expired All Nike Shoes $49.99 @ Anaconda (In-Store)

830

Got this in an email, and just bought a few pairs with the fam :) You will need to sign up for membership if you're not a member already but it's free and quick.

Limited to two pairs per customer, aka two pairs per person per bank card you may have. Ie you need a different bank card for each transaction of two pairs. Instore only and you can't put anything on hold.

Comments

  •  

    Do you know if they stock half sizes?

  •  

    Dang, in store only

  • +1 vote

    Bugger all at North Lakes this morning, and only large sizes.

  • +1 vote

    Thanks, just went and got a pair…fussy teenager on the other hand didn't like any of them….(hate teenagers)!

  • +1 vote

    Rebel price match?

  • +1 vote

    join their anaconda club and get $10 off your first $50+ purchase.

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    Rang local at West Gosford. One pair of size 9 men's at about 10:00 am. Luck of the draw I suppose.

  • +12 votes

    lol their website.

    You searched for "nike shoes". Did you mean "bike short"?

  •  

    Time for Nike outlet price match!

    Auburn here I come.

  •  

    Thanks OP - Some Nike but plenty of other brands (Puma, NB) ex display stock at Port Macquarie. Lots of clothing stock on the 50% clearance racks too.

  •  

    I am in their Mile End SA store right now, and the shoes look too light and poor quality (I never owned Nike shoes before so I am not sure if they're always that light). Also, most of the sizes are already gone, so there are some in weird colors.

    • +1 vote

      Nah Anaconda only seems to stock the cheaper and less known models (you wouldn't find the ones sold at Anaconda in an actual Nike store)

      •  

        possibly parallel imports for genuine nikes that are destined for countries like indonesia/vietnam etc?

        • +1 vote

          arent they made in vietnam?

        • +3 votes

          @Micoa:

          I think a lot of international companies / nike included may make some special lower grade quality stuff or rejected stock that has slight imperfections for 2nd/3rd world countries to sell in their market.

          Reason being that they wont be sold at full australian prices.

          Unscrupulous companies may then buy this cheaper stock and then ship it back to australia. Its not illegal - just immoral.

        •  

          @voter1: thats interesting to know

        •  

          @Micoa:

          yeh - i dunno about nike exacty; but a lot of stuff at the reject shop you can see is parallel import.

          Most easy to find would be something like colgate toothpaste.

          Its real colgate toothpaste - but made for indonesia/south africa. If you look at the details you will see that it will not have colgate australia contact details but rather somewhere in indonesia/south africa.

          The stuff is not exactly the same as what you buy here; some people say its good enough; I would say it depends on the price.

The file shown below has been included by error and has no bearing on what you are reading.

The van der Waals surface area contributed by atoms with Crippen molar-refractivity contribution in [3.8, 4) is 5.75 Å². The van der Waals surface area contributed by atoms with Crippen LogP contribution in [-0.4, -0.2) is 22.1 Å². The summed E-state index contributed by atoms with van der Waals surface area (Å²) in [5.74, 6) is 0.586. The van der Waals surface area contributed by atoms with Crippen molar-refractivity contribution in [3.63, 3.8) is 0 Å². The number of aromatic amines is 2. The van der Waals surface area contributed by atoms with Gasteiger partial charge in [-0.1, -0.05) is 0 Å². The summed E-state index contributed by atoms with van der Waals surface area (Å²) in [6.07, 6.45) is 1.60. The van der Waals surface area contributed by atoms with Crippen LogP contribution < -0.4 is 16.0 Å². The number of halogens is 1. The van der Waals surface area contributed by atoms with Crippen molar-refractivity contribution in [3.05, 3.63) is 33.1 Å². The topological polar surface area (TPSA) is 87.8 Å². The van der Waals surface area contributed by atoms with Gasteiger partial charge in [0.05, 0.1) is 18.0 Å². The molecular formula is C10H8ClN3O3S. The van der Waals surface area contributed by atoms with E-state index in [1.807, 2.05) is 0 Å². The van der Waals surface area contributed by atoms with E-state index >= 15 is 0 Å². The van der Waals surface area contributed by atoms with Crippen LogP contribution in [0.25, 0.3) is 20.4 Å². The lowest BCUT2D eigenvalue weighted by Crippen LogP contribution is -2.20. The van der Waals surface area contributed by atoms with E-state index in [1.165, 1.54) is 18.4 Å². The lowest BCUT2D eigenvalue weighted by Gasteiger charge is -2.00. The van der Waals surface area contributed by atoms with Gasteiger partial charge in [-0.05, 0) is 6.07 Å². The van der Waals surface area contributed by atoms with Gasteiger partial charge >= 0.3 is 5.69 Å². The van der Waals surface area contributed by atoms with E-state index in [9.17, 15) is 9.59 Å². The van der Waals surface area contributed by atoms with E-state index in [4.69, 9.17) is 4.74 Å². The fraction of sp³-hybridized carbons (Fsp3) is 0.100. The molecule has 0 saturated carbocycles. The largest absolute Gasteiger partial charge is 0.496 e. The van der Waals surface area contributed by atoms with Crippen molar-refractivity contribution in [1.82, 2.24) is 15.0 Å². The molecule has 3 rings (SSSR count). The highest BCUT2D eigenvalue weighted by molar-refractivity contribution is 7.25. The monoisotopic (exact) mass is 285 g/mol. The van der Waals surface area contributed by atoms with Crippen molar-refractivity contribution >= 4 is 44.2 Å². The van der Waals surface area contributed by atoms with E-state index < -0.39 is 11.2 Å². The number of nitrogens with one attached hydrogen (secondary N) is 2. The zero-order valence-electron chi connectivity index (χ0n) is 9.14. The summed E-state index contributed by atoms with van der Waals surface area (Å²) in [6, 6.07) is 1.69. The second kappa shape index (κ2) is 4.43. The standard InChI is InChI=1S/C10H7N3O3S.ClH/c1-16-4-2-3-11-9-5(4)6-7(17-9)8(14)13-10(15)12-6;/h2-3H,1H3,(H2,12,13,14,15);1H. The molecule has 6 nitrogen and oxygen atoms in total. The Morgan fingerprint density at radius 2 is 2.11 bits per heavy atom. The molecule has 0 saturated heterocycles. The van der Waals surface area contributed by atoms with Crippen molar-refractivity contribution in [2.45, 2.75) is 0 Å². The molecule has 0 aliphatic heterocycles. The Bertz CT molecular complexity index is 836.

Another thing thats super common is omo washing powder.

        •  

          @voter1: yeah i saw heaps of parallel imports for the washing powders, never thought to think shoes be included.

        •  

          @Micoa:

          its easy for big companies to make and 2nd line of inferior products and/or they need to ship their reject stock somewhere.

        • +1 vote

          @voter1:

          Usually the only difference is actually nothing. They simply price a product at a point where it can compete locally to a local brand.

          To think grey imports are inferior is what the brands what you to think so u pay the local premium.

        •  

          @voter1:

          Normally lesser quality products are rebranded so not to cannibalise their branded quality product. So there is no One brand where one is crap and the other is not. Or else it creates inconsistent consumer experiences and ruins brand goodwill. Easier just to make a new brand and charge less for it.

          Eg: medibank has AMH. Qantas has Jetster. Coke has Kirkland, etc Most brand make something for themselves and a lesser cheaper one for homebrand supermarkets like Aldi.

        •  

          @cloudy:

          yes a rebrand works when you have 1 company that wants to have 2 pricepoints in the same market.
          and the examples you are mention about are services; im talking about physical products.

          It doesnt create inconsistent consumer experiences and ruin brand goodwill because mega-corporation X makes the product right for the market.

          eg. they are a global presence - they make product X for australia its the best they have and people in australia like it.

          they also make product Y; its the same brand but they use cheaper ingredients/materials and/or its product X that didnt fully pass QC inspection.
          They sell this product Y in vietnam and indoesia only though and they do this because they think/know that the consumers there wont know the difference and they can get away with it.
          The quality standards of competing products in these countries are usually so low that product Y is already the best. Giving them product X would just be wasted/blow their minds.